Newspaper article The Record (Bergen County, NJ)

Poet and Activist Baraka Speaks at Passaic Event

Newspaper article The Record (Bergen County, NJ)

Poet and Activist Baraka Speaks at Passaic Event

Article excerpt

PASSAIC -- The poet Amiri Baraka came to town Wednesday night and closed out Black History Month with an impassioned call for renewed struggle toward black equality -- and a few passing barbs at powers like President Obama and Governor Christie.

"The goals are the same," Baraka told about 100 people at Martin Luther King Jr. School 6.

"Equal rights and self-determination -- we still don't have equal rights and still do not have self-determination," Baraka said. At one point he added "We built this country with no money and no pay."

Pursuing the point, the poet, playwright and political activist form Newark, who at one point estimated the gross national product of African-Americans at $700 billion, gave a long discourse on the history of black oppression not only in America but all around the world.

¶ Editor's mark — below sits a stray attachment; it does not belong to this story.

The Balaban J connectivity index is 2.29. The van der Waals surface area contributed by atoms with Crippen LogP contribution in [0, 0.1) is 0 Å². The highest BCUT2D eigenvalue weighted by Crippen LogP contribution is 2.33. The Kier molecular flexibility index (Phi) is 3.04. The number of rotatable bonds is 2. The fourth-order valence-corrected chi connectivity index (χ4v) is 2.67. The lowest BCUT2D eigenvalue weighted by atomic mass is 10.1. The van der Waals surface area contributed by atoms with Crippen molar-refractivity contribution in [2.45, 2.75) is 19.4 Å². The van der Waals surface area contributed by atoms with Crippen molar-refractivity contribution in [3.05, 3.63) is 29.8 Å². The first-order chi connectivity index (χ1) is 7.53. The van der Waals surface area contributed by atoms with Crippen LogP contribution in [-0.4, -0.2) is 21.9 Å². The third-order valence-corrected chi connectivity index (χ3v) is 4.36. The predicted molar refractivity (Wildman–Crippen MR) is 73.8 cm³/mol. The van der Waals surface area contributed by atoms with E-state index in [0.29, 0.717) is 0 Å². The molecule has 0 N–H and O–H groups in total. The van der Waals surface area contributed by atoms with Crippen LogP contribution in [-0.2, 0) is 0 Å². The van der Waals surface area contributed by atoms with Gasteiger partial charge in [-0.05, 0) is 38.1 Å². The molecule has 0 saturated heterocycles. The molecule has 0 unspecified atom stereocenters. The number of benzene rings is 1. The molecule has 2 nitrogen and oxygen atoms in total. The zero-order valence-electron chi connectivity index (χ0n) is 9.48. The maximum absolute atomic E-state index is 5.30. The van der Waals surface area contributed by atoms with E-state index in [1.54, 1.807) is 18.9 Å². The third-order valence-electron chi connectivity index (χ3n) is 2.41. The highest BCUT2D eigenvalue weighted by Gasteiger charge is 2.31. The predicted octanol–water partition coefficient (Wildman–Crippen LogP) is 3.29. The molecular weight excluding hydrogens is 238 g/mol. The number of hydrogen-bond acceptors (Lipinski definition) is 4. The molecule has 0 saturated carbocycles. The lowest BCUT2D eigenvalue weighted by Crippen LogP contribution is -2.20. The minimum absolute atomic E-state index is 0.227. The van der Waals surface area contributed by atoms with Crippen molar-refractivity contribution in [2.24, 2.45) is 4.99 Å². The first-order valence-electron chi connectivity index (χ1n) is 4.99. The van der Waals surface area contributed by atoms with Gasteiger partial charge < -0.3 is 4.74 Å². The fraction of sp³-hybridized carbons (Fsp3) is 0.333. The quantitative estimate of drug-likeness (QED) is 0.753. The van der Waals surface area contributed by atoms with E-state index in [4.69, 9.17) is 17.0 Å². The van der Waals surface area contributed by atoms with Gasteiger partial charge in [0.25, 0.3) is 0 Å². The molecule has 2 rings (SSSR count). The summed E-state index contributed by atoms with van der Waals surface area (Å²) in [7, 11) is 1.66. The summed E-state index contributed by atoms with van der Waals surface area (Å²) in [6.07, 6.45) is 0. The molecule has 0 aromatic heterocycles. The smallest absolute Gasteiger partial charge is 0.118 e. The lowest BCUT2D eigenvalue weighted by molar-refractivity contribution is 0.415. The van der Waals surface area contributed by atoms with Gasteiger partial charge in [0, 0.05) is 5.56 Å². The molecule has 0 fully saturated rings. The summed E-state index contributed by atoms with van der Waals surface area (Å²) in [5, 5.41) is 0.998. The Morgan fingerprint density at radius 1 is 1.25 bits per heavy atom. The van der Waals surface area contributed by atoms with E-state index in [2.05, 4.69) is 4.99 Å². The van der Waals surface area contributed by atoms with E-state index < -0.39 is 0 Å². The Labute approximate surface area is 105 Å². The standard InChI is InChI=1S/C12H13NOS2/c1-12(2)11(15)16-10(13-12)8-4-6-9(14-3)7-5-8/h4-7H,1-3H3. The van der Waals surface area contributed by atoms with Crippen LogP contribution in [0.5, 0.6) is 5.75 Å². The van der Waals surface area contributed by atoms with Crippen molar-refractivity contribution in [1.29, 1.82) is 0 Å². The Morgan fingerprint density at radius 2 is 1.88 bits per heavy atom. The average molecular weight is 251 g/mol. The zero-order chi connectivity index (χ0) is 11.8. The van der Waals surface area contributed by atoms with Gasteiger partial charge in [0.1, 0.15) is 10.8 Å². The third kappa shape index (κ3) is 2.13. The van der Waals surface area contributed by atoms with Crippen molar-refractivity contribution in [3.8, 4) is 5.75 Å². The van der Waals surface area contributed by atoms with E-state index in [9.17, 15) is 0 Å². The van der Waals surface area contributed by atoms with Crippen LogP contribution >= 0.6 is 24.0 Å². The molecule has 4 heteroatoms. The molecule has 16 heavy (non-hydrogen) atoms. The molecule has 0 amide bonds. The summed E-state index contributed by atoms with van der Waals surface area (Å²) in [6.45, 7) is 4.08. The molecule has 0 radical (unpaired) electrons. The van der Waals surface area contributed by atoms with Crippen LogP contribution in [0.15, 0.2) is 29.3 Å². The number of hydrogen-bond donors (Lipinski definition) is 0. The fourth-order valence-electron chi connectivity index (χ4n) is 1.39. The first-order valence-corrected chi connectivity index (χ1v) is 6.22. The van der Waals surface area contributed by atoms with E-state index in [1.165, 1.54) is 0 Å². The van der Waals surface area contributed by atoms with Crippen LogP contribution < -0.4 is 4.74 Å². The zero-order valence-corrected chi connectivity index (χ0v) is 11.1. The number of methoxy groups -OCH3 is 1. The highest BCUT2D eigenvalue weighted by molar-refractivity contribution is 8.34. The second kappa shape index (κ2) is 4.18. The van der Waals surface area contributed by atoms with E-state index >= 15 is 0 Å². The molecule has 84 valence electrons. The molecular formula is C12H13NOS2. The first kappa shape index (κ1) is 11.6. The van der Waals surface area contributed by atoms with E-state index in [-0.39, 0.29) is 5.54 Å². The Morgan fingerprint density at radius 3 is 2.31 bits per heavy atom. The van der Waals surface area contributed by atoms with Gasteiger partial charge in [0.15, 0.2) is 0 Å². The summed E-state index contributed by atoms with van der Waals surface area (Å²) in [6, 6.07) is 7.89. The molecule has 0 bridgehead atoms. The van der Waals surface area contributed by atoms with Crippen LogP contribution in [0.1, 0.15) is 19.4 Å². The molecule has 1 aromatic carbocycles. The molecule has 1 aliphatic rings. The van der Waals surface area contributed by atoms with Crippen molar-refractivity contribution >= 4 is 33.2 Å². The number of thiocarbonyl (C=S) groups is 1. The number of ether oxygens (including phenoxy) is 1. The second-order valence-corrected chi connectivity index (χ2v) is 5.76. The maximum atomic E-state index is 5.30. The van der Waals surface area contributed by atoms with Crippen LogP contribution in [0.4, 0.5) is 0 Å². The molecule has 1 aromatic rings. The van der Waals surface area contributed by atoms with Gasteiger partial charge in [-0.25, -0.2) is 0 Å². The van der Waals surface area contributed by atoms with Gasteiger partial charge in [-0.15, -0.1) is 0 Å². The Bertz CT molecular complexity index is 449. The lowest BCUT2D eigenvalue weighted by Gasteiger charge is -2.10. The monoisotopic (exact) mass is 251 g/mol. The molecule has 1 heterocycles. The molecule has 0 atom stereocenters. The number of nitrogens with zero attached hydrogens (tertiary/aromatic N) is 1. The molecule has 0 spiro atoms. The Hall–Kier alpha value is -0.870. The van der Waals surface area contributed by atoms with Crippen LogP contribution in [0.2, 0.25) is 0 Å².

"The general disunity of African people over the centuries has contributed to their oppression," he said. "We are oppressed all over the world. Pan-Africanism is a worldwide struggle."

In Amiri Baraka, the audience heard from a fiery radical who has spent most of his adult life advancing the cause of Black Power. Now 77 years old, Baraka has lost none of his passion.

Closer to home, he said that the election of President Obama represented "progress," but he added that "Obama has often been less than what we need."

He criticized the president for the "bombing of Libya and the murder of Gadhafi," which he said was "sickening to me."

Baraka also took a shot at Governor Christie for policies he considered antagonistic to black interests. But he didn't go into specifics, instead using derogatory language to joke about the governor as akin to a person's entire rear end.

Baraka is no stranger to controversy. Born Everett LeRoi Jones in Newark in 1934, his 50-plus years of literary work are almost inseparable from his life as a black revolutionary. …

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